Layoffs: The execution

Layoffs are unfortunately a part of most industries, and the technology sector ( or department ) is no different, in fact we are often some of the first to be hit.

The execution of the layoffs ( pun intended ) is the actual delivery of the message, both to those being laid off, as well as those being kept on.  I covered the selection process in a previous post, and will continue this series from here.  I have been using my past experience with various companies, to show examples, but again these are only my thoughts and opinions.

The execution

I will break this portion down into 2 parts, the delivery of the message to those being laid off, and to those being kept on.  Since the message is different, as well as the delivery, they deserve their own description which I will identify as the march, and the hope.

The March

This part is about getting the people being laid off isolated into an office, conference room to minimize the impact of the rest of the people.  During mass layoffs, its common to have the rest of the team called to a meeting while the affected resources are being told the news.

First is getting the person/people away from the masses, this can be accomplished by either walking by someone’s desk and asking them to come into an office, or calling them on the phone and having them come to your office.  The goal of this is to do it as discreetly as possible.  Most of my experiences around this all happened in similar fashion, and were done with professionalism.  It is also important to do it quietly so as to not worry the rest of the staff.  One good idea that i have seen is to have the rest of the team away from their desks when the person being laid off comes back to their desk to collect things ( more on this later ).  All electronic accounts and access should be disabled for this person at this moment.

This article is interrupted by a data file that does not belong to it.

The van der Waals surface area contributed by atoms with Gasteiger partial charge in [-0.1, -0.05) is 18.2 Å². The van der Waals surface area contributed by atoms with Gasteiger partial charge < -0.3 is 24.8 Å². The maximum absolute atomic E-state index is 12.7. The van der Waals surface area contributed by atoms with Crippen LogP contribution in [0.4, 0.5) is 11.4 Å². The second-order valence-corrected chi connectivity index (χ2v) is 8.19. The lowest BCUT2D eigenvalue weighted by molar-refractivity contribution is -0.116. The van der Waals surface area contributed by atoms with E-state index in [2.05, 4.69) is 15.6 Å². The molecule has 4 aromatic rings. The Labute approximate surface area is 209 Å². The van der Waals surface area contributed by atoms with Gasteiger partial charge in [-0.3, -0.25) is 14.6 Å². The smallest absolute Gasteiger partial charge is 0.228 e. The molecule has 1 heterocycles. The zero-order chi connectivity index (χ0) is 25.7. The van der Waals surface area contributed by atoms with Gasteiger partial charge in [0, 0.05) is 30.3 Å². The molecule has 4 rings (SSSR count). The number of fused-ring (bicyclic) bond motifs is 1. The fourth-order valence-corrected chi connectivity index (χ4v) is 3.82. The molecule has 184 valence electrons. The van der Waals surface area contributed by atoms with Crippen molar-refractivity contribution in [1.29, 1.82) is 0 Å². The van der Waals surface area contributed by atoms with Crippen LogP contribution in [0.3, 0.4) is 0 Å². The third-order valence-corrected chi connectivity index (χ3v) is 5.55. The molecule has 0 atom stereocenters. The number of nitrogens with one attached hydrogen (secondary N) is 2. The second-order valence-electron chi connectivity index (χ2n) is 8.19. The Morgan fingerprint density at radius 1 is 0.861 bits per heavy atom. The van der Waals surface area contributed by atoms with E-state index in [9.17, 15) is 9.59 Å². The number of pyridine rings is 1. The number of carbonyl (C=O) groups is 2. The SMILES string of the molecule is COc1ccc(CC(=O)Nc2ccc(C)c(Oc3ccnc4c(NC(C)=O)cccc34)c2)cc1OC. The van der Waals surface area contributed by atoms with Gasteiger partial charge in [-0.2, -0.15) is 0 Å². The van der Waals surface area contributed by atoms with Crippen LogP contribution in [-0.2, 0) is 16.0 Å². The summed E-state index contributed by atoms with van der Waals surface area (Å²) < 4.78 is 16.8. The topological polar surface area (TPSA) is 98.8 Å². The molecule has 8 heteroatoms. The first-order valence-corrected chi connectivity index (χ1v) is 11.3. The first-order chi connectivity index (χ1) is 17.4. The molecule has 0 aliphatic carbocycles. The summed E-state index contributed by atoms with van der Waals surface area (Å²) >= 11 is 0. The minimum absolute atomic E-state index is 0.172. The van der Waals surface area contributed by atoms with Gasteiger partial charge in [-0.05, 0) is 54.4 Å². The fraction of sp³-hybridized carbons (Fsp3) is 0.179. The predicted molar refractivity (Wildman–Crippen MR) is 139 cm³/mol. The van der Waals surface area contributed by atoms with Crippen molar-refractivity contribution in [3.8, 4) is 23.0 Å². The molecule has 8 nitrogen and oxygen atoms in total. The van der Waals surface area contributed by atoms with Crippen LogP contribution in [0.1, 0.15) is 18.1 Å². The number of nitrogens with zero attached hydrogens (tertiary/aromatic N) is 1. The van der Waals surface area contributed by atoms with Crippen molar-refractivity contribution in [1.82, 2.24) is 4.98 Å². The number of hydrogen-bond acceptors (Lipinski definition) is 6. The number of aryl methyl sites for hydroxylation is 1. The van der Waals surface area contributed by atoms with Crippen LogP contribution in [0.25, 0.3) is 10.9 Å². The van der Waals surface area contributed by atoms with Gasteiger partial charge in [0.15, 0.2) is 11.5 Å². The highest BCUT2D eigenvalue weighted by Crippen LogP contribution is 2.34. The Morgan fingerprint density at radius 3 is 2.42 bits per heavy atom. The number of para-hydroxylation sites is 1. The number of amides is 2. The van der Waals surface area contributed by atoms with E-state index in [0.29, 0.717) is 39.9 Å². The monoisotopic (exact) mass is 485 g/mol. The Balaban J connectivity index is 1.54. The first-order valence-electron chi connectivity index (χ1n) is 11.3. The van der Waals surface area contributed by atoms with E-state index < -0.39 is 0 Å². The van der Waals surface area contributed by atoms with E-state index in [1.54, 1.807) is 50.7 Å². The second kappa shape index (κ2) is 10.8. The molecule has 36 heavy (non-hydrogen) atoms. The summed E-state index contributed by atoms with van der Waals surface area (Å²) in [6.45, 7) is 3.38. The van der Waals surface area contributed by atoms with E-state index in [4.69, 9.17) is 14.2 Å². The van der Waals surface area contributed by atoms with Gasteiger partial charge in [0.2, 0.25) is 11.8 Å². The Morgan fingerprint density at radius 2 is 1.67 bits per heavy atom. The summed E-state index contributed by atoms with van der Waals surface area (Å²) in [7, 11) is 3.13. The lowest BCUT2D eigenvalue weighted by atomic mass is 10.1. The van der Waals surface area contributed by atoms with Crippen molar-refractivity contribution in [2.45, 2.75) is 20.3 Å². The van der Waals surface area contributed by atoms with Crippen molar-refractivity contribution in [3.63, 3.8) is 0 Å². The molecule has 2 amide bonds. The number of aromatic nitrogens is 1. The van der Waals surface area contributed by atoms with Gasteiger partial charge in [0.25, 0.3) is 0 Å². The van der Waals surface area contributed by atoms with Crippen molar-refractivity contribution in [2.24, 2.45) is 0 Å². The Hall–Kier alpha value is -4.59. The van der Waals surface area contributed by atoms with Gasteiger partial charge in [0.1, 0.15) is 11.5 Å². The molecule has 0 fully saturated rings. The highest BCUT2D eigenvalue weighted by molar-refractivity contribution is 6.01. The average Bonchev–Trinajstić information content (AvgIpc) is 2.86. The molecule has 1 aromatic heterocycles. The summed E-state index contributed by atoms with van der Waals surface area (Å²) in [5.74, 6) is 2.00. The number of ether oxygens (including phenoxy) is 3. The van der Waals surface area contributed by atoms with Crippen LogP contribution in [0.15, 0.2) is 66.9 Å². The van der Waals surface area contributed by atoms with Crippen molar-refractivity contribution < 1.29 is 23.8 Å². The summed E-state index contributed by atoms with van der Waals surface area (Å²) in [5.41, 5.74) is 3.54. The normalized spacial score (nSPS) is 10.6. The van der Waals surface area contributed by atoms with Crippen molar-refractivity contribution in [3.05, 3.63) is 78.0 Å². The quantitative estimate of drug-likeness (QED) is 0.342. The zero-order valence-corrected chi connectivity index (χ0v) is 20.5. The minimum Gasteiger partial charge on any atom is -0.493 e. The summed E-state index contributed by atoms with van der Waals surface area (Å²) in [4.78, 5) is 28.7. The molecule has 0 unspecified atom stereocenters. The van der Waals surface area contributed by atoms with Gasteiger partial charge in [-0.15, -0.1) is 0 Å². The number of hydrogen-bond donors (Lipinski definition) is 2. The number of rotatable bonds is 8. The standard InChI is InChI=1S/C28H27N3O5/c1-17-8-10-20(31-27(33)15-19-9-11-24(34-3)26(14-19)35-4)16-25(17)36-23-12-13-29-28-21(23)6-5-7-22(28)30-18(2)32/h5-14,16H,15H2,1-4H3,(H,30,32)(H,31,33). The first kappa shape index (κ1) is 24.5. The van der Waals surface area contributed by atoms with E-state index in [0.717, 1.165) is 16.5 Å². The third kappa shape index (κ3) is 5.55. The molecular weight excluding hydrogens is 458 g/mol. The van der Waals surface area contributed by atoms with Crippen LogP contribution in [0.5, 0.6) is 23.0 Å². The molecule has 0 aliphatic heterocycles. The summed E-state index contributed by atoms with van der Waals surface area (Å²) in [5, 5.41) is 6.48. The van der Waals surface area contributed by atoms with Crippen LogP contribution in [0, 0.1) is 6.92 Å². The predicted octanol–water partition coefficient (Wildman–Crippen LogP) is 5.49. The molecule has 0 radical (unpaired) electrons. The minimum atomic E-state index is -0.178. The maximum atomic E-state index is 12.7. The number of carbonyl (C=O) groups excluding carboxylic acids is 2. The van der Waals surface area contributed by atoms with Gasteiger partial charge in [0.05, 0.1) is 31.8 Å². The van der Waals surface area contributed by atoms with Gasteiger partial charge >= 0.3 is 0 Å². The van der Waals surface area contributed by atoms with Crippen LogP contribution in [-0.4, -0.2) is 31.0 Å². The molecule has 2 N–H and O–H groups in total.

The delivery of the news should always be done by either an human resources person with the direct supervisor, or if no HR resource exists, the supervisor should have training on what the process should be.  This is to be sure that all laws are respected, questions answered, and information provided.  If some things are neglected to be communicated, said resource has legal recourse against the company, and that can be bad news.

The next important aspect is to be sure not to get into the why me and not them discussion.  Stand by your decision, keep it short and factual.  Do not let the person begin an argument.  Keep the conversation short, simple and straight to the point.  Communicate that the decision is taken and is final.

Following the discussion, each company seems to have their own policy/opinion about letting the person collect their things, or having someone else collect them.  The important part is to minimize the contact this person has with other people for the moment.  This is why having a general meeting with the rest of the employees during this period is a good idea.  I have seen the extremes, of letting say goodbye, to having people escorted around by security guards.  The more sensitive the data, the higher the security risk.  Do not let people access any form of electronics once the message has been delivered, you cannot predict their reaction, and you don’t want them sabotaging your company.